The best way to get your vitamin D is from sunlight. However, if you are sensitive to the sun or live in a cold climate, you need some alternative options. Of course, the easiest way is to take a supplement, but you can also eat fatty fish, such as trout or salmon. Several other foods have smaller doses of vitamin D.

Vitamin E and Fertility

Firstly, vitamin E is an antioxidant, which means it will help prevent various health issues and improve your immune system. But it also plays an important role in both female and male fertility. A 2012 study concluded that vitamin E might improve the endometrial (mucous membrane that lines the uterus) response in infertile women.

The majority of the research on vitamin E and fertility has been on males. Vitamin E can improve sperm quality and mobility and may reduce sperm defects. The vitamin could also increase testosterone and boost libido — so make sure he gets his daily dose before baby making night!

You can get vitamin E by eating spinach, almonds, sunflower seeds, fish, pumpkin and more.

Iron and Fertility

Getting your iron every day is important if you’re trying to conceive. According to a study by researchers at Harvard, women who took iron supplements were 40% less likely to have infertility problems caused by ovarian failure. Researchers concluded that iron supplements and non-heme iron from different sources could decrease a woman’s risk of ovulatory infertility (infertility caused by infrequent or no ovulation). Ovulation disorders are the reason for infertility in 25% of infertile couples.

Low iron can also make you and your partner tired, which can discourage you from making a baby.

If you don’t get enough iron, you could become anemic, which could make conceiving even more difficult. A small Indian study concluded that anemia could be a cause of infertility. Four out of five women treated for anemia were able to conceive within the months after treatment.

If you are having trouble conceiving and you have these symptoms of anemia or low iron, you should have it checked out by your doctor.

 Signs of anemia include:

  • Fatigue
  • Constant headaches
  • Dizziness
  • Decreased appetite
  • Weak nails


You can increase your iron intake by consuming poultry, red meat, leafy green vegetables, beans and more. It may be easier to take a supplement; however, common side effects of iron supplements include upset stomach and constipation. To prevent these side effects, you can purchase a more expensive supplement that’s designed to be easy on the stomach. It may also be easier to digest if you open the capsule or blend the tablet into a smoothie.

It will be easier for your body to absorb iron if you take it with a dose of vitamin C, such as a glass of orange juice.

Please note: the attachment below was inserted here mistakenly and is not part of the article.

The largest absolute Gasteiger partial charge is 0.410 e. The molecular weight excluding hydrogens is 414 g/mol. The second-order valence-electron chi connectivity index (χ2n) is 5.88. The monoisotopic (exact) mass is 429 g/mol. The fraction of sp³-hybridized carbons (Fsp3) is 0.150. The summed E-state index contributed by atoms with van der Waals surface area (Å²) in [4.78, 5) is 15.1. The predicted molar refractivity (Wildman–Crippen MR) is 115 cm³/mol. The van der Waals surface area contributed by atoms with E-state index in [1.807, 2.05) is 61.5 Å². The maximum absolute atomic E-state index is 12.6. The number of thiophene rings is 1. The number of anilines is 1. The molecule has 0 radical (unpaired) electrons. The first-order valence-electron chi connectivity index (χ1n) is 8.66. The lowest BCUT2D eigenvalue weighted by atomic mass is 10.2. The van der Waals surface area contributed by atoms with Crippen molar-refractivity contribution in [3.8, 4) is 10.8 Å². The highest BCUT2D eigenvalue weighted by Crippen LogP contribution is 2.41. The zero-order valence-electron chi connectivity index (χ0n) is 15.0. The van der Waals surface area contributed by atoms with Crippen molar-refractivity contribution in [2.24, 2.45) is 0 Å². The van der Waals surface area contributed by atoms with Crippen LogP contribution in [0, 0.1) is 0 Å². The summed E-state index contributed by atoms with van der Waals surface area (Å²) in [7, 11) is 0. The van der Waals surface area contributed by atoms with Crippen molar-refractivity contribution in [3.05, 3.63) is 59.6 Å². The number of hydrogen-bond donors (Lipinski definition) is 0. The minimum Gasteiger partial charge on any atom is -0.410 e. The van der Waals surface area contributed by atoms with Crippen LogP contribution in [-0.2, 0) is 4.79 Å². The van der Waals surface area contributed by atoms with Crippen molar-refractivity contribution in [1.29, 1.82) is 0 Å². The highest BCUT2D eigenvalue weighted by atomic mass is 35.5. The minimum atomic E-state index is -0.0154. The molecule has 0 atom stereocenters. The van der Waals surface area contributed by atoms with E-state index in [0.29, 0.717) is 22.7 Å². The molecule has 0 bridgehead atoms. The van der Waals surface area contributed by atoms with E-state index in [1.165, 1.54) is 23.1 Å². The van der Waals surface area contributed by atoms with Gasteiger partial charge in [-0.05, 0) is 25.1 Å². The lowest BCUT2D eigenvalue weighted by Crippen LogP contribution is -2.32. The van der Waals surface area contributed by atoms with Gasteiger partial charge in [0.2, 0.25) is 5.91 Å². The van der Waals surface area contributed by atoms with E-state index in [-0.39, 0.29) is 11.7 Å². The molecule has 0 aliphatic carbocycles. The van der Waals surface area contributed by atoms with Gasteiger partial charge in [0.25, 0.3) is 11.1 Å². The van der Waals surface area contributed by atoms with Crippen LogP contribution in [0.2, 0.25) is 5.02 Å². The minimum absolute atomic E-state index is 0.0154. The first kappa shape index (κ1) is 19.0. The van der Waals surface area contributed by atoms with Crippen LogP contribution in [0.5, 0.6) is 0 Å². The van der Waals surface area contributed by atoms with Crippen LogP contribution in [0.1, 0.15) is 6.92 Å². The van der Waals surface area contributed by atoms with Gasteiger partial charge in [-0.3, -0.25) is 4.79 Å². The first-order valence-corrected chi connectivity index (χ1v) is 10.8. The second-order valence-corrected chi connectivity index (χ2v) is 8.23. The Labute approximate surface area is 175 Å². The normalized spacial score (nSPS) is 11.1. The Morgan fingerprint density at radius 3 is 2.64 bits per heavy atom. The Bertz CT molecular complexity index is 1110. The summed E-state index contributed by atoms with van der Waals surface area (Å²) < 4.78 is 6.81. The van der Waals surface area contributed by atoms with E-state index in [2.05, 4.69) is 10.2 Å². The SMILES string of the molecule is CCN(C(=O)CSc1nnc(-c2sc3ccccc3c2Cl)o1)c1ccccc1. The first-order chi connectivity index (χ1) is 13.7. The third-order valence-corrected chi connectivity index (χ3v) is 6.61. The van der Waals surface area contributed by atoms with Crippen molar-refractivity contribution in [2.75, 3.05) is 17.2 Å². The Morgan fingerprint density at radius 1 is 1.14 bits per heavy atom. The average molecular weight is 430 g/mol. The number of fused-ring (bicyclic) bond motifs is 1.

Folic Acid and Fertility

When you think of a pregnancy supplement, folic acid is probably the first one to come to mind — and for a good reason. Folic acid is a synthetic form of folate, which is actually a B vitamin.

Women who took multivitamins, including a folic acid supplement, had a 40% lower risk of ovulatory failure, according to a 2006 study. Another reason you should start taking folic acid now is because you want it in your body before you get pregnant. Folic acid will lower the risk of your baby having a neural tube defect. Since neural tube defects can occur before you even know you’re pregnant, start getting your daily dose now! It’s recommended that mothers-to-be consume 400 mcg of folic acid a day.

It’s important for your partner to take folic acid too! According to researchers at the University of California, Berkeley, men who had lower levels of folic acid were more likely to have abnormal chromosomes in their sperm.

Folic acid is present in beans, leafy vegetables, citrus fruits and more. However, if you worry about getting your daily intake, you may consider taking a folic acid supplement.

Keep in mind that taking these supplements won’t alter your health overnight. You will need to consistently fulfill your daily intake of each of these nutrients and vitamins for them to have a positive effect by the time you conceive.

Which vitamins and nutrients are you concentrating on for conception? Comment below. If this post made you reconsider your diet, be sure to share it with others to improve their health as well.

 Also, BioTerra Herbs blog has a really helpful article about other fertility boosters such as understanding your ovulation cycle, fatty acids, etc. Check this out: 8 Natural Fertility Boosters that get you Pregnant Fast












Share with:

About Mithu Kuna

Mithu is a tech-savvy entrepreneur. He is a founder of Baby Doppler and enjoys incorporating AI driven technology in baby and maternity IoT devices.

2 thoughts on “7 Fertility Boosting Vitamins & Nutrients

Leave a Reply

Your email address will not be published. Required fields are marked *